Here is a problem I'm having. Tylershads gave a great answer to my last question. I would say it's pretty much the definitive answer, however one of the problems I know this site is having in becoming a regular site instead of Beta is that a lot of questions get one response. I've started making a habit of waiting longer to award an answer to help encourage more answers but it doesn't always help. I feel this question even though it has a great answer could have more answers given, not necessarily different with the main information but with more angles or perspectives thrown in. There seems to be more in the comments inside of this Reddit link that Tylershads links to in the comments on this answer. Now this doesn't really have to do with this specific question it's just the example that I'm using to ask how can we encourage more answers to one question? These are movies and tv shows there should be lots of opinions out there.

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    Very good question. Unfortunately I don't have a good answer. – iandotkelly Feb 14 '13 at 21:44
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    @iandotkelly Well here's to hoping that this question at least gets more than one answer. – Kevin Howell Feb 14 '13 at 22:07
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    Irony would be with you. – Tablemaker Feb 15 '13 at 13:19
  • Plot-explanation questions are the maximum which can fairly be answered in a single answer.Analytical questions are lesser in number. – Mistu4u Feb 15 '13 at 18:43

I think part of the problem is that a decent amount of our questions are easily answered in one to two answers. The questions that tend to get the most answers are, of course, identification questions.

The analytical questions on movies that are deeper tend to get a wider range of answers, but those movies aren't as popular. I think it's something that we can't easily fix.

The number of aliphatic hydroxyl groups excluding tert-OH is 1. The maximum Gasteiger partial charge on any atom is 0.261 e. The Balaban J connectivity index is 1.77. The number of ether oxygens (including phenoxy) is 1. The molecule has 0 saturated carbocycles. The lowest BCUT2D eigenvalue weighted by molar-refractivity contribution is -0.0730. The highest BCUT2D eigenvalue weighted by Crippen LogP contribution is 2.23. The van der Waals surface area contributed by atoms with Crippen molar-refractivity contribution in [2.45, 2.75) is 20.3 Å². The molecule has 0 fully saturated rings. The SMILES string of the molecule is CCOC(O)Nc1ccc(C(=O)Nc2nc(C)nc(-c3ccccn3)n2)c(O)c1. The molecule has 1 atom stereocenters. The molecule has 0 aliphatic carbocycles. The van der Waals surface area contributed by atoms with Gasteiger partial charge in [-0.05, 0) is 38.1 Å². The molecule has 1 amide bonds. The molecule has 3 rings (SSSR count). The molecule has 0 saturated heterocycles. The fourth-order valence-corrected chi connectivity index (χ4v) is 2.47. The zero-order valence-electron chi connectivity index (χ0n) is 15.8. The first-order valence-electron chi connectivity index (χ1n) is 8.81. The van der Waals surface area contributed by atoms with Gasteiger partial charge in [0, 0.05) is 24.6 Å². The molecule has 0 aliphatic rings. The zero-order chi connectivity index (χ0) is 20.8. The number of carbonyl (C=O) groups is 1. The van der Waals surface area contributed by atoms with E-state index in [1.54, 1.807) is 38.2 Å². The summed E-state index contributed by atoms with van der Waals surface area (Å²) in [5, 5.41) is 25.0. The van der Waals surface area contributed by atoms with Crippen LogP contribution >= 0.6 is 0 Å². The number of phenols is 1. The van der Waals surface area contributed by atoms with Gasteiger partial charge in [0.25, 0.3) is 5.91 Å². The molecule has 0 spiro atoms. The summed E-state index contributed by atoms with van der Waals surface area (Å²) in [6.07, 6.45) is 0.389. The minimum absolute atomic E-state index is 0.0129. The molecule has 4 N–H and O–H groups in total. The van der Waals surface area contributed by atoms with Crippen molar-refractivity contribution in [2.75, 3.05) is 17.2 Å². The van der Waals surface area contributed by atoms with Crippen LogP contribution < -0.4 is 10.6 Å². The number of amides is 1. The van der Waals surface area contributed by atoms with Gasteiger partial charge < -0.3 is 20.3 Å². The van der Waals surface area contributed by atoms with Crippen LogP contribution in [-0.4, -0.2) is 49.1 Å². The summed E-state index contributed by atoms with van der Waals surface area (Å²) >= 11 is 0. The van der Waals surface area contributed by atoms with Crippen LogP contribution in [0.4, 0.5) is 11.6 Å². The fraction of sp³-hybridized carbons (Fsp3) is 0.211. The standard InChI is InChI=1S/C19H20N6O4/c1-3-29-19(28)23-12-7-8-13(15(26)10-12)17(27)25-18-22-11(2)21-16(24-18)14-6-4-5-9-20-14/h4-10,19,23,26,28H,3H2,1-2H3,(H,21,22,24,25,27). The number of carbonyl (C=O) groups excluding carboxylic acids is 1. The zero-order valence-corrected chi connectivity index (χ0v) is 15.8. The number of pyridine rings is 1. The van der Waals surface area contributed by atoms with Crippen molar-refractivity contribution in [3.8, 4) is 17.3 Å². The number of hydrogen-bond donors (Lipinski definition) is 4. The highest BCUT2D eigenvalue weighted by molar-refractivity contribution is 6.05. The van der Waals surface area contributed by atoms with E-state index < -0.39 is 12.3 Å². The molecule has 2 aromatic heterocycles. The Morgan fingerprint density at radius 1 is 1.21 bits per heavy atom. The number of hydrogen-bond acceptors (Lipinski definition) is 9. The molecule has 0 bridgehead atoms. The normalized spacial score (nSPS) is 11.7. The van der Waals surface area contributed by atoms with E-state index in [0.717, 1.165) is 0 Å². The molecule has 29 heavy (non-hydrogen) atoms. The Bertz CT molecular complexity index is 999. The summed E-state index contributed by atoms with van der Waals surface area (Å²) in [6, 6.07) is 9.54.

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    In a way, it stems back to finding a way to encourage more analysis and examination of pieces, and maintaining a balance between that and simple plot-related questions. – Tablemaker Feb 15 '13 at 13:15
  • Plot related questions are pretty high than that of other analysis questions. I thank those questioners also who ask good questions eg. Shane Finerman who ask a lot of good analytical questions. – Mistu4u Feb 15 '13 at 18:42
  • "but those movies aren't as popular" - It's not a question of movies but a question of, well, questions. You don't need some French drama from the 60s (stereotypes intended!) to ask a good analysis question (yet, I might agree that it's slightly harder for, say, Transformers, even if not impossible). So it's not that the necessary movies are less popular, but the respective good questions on popular movies. Trivia and plot-holes just drag far more attention, but you don't need a "dumb" movie for those. – Napoleon Wilson Jul 1 '14 at 18:03

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